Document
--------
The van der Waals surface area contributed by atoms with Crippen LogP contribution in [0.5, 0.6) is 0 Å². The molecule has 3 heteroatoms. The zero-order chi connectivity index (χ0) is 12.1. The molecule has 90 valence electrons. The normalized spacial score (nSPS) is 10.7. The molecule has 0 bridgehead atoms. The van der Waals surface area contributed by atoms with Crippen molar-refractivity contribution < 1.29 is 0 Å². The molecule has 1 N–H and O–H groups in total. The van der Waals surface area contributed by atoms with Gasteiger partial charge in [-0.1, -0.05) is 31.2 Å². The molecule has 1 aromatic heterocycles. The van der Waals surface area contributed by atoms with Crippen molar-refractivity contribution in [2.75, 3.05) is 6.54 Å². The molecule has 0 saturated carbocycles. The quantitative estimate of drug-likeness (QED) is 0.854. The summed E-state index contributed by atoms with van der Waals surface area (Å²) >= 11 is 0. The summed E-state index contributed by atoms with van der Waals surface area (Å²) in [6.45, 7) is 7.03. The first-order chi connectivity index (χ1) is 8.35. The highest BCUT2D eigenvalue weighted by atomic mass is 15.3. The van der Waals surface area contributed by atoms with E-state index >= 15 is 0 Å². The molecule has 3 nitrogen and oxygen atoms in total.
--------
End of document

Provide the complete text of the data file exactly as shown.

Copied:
The van der Waals surface area contributed by atoms with Crippen LogP contribution in [0.5, 0.6) is 0 Å². The molecule has 3 heteroatoms. The zero-order chi connectivity index (χ0) is 12.1. The molecule has 90 valence electrons. The normalized spacial score (nSPS) is 10.7. The molecule has 0 bridgehead atoms. The van der Waals surface area contributed by atoms with Crippen molar-refractivity contribution < 1.29 is 0 Å². The molecule has 1 N–H and O–H groups in total. The van der Waals surface area contributed by atoms with Gasteiger partial charge in [-0.1, -0.05) is 31.2 Å². The molecule has 1 aromatic heterocycles. The van der Waals surface area contributed by atoms with Crippen molar-refractivity contribution in [2.75, 3.05) is 6.54 Å². The molecule has 0 saturated carbocycles. The quantitative estimate of drug-likeness (QED) is 0.854. The summed E-state index contributed by atoms with van der Waals surface area (Å²) >= 11 is 0. The summed E-state index contributed by atoms with van der Waals surface area (Å²) in [6.45, 7) is 7.03. The first-order chi connectivity index (χ1) is 8.35. The highest BCUT2D eigenvalue weighted by atomic mass is 15.3. The van der Waals surface area contributed by atoms with E-state index >= 15 is 0 Å². The molecule has 3 nitrogen and oxygen atoms in total.